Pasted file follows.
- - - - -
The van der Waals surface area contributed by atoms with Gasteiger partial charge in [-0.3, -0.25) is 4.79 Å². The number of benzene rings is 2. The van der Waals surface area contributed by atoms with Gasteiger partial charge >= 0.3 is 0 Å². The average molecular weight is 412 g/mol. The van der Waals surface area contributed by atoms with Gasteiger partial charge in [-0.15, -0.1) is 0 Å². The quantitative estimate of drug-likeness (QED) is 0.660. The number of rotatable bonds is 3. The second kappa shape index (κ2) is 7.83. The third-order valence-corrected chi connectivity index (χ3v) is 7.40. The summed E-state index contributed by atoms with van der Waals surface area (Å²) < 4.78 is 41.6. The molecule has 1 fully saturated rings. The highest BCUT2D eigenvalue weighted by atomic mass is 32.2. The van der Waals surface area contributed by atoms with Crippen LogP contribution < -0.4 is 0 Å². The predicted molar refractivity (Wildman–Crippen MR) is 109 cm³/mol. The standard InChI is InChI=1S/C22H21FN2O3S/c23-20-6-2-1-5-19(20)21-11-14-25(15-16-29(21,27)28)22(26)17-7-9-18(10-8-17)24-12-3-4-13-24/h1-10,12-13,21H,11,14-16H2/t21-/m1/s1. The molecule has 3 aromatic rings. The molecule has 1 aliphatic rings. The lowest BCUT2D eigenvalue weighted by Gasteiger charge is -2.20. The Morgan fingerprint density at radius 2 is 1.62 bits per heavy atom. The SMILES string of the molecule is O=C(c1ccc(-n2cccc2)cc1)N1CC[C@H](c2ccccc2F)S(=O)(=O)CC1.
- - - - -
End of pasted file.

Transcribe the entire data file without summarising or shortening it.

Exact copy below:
The van der Waals surface area contributed by atoms with Gasteiger partial charge in [-0.3, -0.25) is 4.79 Å². The number of benzene rings is 2. The van der Waals surface area contributed by atoms with Gasteiger partial charge >= 0.3 is 0 Å². The average molecular weight is 412 g/mol. The van der Waals surface area contributed by atoms with Gasteiger partial charge in [-0.15, -0.1) is 0 Å². The quantitative estimate of drug-likeness (QED) is 0.660. The number of rotatable bonds is 3. The second kappa shape index (κ2) is 7.83. The third-order valence-corrected chi connectivity index (χ3v) is 7.40. The summed E-state index contributed by atoms with van der Waals surface area (Å²) < 4.78 is 41.6. The molecule has 1 fully saturated rings. The highest BCUT2D eigenvalue weighted by atomic mass is 32.2. The van der Waals surface area contributed by atoms with Crippen LogP contribution < -0.4 is 0 Å². The predicted molar refractivity (Wildman–Crippen MR) is 109 cm³/mol. The standard InChI is InChI=1S/C22H21FN2O3S/c23-20-6-2-1-5-19(20)21-11-14-25(15-16-29(21,27)28)22(26)17-7-9-18(10-8-17)24-12-3-4-13-24/h1-10,12-13,21H,11,14-16H2/t21-/m1/s1. The molecule has 3 aromatic rings. The molecule has 1 aliphatic rings. The lowest BCUT2D eigenvalue weighted by Gasteiger charge is -2.20. The Morgan fingerprint density at radius 2 is 1.62 bits per heavy atom. The SMILES string of the molecule is O=C(c1ccc(-n2cccc2)cc1)N1CC[C@H](c2ccccc2F)S(=O)(=O)CC1.